Ying Khai Liew, ‘Constructive Trusts in Sri Lanka: A Model for an Expansive Approach’

The formal source of trusts law in Sri Lanka is found in the 1917 Trusts Ordinance. This Ordinance was based on English law, being introduced during the British rule of (what was formerly) Ceylon. In the century since its introduction, the law has certainly not stood still, and the cases and understanding of trusts laws both in England and in Sri Lanka have developed throughout that time. This paper makes two main points. The first is that the modern Sri Lankan legal landscape takes a circumscribed approach towards constructive trusts, as compared to English law. The second is that there is nothing in the Trusts Ordinance which prevents Sri Lankan judges from taking an expansive approach – that an argument may be found for Sri Lankan courts to take into account and apply developments in English law, should they wish to do so. The focus of this paper is on the latter point: it describes what a model for an expansive approach might look like, and notes a number of implications of such an approach.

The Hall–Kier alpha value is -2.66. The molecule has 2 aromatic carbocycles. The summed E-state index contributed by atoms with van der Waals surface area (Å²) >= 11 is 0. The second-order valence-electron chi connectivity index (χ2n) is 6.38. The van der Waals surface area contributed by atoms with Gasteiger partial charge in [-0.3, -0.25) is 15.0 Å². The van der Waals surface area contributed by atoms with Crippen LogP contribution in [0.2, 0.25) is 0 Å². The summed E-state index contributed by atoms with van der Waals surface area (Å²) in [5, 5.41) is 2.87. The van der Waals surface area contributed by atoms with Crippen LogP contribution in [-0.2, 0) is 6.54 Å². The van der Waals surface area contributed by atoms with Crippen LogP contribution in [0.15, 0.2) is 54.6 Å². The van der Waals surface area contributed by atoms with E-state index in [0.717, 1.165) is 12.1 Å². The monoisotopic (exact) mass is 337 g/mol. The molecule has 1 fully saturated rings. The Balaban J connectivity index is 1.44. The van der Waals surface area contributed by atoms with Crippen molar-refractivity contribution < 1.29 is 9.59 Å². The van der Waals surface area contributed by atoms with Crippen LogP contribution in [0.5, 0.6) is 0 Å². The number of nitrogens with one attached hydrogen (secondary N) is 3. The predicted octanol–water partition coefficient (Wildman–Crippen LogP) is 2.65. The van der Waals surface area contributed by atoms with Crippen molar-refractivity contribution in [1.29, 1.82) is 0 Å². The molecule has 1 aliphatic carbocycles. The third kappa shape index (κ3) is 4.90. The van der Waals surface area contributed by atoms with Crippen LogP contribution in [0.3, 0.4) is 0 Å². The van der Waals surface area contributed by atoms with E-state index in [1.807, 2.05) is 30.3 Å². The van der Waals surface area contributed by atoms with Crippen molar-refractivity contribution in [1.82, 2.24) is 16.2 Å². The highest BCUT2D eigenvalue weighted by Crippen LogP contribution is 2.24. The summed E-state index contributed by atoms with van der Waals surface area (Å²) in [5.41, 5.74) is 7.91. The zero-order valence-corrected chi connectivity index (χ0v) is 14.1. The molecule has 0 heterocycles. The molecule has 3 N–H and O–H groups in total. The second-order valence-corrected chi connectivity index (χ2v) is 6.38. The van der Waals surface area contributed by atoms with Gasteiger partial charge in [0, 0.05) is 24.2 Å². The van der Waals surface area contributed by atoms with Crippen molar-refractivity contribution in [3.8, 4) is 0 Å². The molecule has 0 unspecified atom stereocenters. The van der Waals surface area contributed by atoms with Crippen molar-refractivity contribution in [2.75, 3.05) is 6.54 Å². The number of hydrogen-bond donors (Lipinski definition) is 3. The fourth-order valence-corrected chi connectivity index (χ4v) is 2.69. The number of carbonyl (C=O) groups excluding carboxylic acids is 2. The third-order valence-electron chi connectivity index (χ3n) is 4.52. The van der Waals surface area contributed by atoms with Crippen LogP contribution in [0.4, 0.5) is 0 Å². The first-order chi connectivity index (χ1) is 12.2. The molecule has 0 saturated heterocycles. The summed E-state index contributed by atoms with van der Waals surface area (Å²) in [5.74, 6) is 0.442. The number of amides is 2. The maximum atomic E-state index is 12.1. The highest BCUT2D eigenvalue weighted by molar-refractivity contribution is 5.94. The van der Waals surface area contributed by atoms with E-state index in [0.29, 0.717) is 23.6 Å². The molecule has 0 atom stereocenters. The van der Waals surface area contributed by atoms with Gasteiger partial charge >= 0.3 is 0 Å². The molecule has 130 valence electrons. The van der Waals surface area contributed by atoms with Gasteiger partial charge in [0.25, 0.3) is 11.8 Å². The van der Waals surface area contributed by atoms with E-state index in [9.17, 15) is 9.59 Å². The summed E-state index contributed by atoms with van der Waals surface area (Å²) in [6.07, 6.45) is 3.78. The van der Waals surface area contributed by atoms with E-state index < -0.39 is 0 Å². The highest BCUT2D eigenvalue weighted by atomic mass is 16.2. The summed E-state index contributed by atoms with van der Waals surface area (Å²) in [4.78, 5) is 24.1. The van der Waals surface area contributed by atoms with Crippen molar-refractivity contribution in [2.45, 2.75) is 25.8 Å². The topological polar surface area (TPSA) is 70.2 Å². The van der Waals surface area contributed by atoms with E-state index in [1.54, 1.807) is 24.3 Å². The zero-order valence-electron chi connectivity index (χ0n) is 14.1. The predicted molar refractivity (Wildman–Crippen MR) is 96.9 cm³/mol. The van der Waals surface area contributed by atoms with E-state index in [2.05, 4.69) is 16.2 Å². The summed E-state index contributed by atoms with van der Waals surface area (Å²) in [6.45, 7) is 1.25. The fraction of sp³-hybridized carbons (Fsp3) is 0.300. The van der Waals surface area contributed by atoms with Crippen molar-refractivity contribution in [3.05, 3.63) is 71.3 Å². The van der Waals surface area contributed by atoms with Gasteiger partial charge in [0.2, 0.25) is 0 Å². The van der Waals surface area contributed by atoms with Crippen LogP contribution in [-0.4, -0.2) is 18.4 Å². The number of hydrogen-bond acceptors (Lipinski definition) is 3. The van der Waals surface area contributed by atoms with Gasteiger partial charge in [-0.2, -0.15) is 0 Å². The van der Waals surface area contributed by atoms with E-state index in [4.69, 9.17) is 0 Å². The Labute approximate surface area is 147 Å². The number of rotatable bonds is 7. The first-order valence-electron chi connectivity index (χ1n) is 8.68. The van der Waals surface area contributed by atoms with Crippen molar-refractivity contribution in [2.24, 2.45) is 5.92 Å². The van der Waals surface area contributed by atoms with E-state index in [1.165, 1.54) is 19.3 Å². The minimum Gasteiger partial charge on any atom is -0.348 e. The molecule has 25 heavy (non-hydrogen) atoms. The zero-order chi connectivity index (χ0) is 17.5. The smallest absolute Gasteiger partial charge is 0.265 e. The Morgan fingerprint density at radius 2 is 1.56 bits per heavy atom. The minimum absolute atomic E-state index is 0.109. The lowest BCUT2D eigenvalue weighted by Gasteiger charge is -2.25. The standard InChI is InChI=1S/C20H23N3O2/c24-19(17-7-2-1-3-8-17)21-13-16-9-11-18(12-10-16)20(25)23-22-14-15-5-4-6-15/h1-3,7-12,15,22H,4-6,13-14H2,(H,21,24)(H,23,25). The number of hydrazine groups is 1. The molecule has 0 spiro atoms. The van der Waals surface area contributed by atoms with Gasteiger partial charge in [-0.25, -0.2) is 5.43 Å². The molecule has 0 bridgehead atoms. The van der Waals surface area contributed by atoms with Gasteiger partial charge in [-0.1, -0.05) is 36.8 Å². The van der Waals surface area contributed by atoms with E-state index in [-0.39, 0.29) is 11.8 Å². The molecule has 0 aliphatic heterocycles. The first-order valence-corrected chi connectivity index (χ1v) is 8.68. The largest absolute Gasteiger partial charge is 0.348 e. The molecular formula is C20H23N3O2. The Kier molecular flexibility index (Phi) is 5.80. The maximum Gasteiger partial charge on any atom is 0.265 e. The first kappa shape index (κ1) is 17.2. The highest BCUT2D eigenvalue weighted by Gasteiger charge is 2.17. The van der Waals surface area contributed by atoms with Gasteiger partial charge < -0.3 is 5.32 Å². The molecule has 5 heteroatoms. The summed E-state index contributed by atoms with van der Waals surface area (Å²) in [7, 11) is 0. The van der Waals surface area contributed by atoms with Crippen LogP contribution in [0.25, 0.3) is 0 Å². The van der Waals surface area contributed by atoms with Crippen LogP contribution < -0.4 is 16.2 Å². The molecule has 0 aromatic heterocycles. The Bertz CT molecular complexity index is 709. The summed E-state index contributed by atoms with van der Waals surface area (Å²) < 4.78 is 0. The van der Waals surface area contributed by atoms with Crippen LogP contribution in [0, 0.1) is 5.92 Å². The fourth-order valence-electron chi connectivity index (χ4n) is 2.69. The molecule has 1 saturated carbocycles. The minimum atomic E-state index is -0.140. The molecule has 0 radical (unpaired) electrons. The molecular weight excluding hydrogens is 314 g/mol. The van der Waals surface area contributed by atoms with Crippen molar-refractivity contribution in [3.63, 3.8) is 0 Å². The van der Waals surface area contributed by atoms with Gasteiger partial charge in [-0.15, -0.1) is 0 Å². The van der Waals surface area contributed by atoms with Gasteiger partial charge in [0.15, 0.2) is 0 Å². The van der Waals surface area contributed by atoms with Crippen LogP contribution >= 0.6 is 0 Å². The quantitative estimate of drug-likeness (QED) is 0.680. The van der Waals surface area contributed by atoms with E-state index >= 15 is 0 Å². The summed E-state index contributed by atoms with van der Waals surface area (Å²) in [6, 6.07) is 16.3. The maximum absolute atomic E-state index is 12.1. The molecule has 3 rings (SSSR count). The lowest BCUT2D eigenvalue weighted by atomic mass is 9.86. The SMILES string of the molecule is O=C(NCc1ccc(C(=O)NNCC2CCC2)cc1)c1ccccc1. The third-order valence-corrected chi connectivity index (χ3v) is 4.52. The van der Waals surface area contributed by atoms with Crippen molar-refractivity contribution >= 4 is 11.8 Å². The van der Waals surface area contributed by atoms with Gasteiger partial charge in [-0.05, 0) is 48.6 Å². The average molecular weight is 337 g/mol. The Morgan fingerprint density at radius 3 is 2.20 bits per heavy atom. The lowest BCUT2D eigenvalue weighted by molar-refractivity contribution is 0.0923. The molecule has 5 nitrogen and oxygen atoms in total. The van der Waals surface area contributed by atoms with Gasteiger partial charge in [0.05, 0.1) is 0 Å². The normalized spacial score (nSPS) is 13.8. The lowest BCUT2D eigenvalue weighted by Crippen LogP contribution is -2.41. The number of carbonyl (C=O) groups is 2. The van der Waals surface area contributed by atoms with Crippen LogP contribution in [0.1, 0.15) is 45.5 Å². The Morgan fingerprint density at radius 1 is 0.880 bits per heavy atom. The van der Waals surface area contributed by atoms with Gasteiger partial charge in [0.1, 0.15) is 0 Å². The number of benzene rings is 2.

Liew, Ying Khai, Constructive Trusts in Sri Lanka: A Model for an Expansive Approach (June 1, 2019). Australian Journal of Asian Law, forthcoming.

First posted 2019-06-16 07:18:52

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